Warner Graduate Has Big Screen Dreams

Brian Bailey remembers the first movie he ever saw.brian baily

“When I was seven, I saw Star Wars with my dad and loved the experience,” says the Warner Ph.D. ‘09 grad who uses film as a form of literacy in teaching. “I have always liked how movies create the possibility for experiencing something outside of your own world.”

Bailey, who studied plant science at Cornell University and educational technology at Nazareth College, researches the need to teach students to be literate across multiple discourse communities and argues that making movies is an important way of using literacy to tell one's story to a real audience. Bailey has witnessed, first hand, how dedicated and inspired young filmmakers can be.

“Many of the students tell their stories and spend hours shooting and editing their movies,” he says. “It is important to them.”

“I am surprised by how few opportunities students have for sustained intellectual engagement in school. Standardization is sucking the life out of schools, and we need more learning experiences that truly engage students in passionate intellectual work.”

To that end, Bailey, working in partnership with East High School art teacher Philip Lange, constructed the Rochester Urban Youth Film Festival (RUYFF) in 2005 as a way to give Rochester City School students the opportunity to show their work publicly.

“I noticed that part of the authenticity in making a film is showing it at a film festival and that the suburban schools had their own festivals but that the Rochester City School District did not,” he says. “I saw the Rochester Urban Youth Film Festival as an opportunity for the larger community to experience the talents and see the stories of urban youth....especially in contrast to the deficit models that are often used to describe urban youth.”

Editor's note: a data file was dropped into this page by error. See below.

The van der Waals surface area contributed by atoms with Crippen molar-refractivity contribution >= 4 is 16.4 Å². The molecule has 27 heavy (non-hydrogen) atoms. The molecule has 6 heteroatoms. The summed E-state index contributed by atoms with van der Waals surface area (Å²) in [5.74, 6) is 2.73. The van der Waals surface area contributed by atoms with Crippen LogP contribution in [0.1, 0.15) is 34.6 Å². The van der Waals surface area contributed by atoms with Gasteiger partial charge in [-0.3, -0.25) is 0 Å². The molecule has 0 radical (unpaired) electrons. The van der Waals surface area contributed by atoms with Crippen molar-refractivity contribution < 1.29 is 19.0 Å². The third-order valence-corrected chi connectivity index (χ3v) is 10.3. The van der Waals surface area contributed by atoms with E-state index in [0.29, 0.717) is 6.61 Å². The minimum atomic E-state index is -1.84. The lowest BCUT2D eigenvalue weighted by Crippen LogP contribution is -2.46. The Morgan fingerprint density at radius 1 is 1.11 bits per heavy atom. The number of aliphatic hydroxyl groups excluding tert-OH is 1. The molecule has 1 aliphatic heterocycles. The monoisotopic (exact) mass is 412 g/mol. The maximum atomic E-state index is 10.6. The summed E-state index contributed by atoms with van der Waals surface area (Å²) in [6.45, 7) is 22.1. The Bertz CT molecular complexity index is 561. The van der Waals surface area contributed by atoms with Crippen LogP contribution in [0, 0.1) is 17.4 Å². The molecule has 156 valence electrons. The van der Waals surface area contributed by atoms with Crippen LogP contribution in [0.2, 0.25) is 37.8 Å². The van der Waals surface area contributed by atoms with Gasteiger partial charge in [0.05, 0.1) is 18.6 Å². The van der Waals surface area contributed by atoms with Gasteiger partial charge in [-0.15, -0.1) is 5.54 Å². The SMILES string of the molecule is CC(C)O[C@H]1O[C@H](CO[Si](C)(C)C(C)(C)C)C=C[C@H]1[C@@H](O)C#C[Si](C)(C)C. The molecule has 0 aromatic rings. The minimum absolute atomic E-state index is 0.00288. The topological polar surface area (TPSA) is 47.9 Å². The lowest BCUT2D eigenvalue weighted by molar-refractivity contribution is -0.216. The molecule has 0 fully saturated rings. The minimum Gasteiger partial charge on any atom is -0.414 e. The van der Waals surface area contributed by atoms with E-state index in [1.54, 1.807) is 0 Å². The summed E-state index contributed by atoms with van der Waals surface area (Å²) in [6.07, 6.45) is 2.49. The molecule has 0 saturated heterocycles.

This past May, the Festival partnered—for the second year in a row — with the Rochester/High Falls International Film Festival (R/HFIFF)’s “Young Filmmakers Festival” to produce a collaborative juried media competition for regional youth. Finalists were given free passes to selected films, events and parties. And the Best of Show—“Lockapalloza Rodeo,” a film by 12-year-old Pittsford native Ben Doran — was awarded $500 worth of film stock by Eastman Kodak’s Entertainment Imaging Division.

Pleased with the festival’s success, Bailey looks ahead to the bigger picture.

“Now we can show urban, suburban, and rural students’ films together and hopefully bridge our highly segregated Greater Rochester community.”

Starting in September, Bailey’s work will continue at Nazareth College, where he will be joining the faculty as an assistant professor in adolescent education. In addition to his teaching, Bailey hopes to create an after-school program on filmmaking in one of the Rochester City School District high schools. He also plans on collaborating with high school teachers in the City School District to get more students to submit their films to the festival.

Tags: Brian Bailey, Rochester Urban Youth Film Festival, youth culture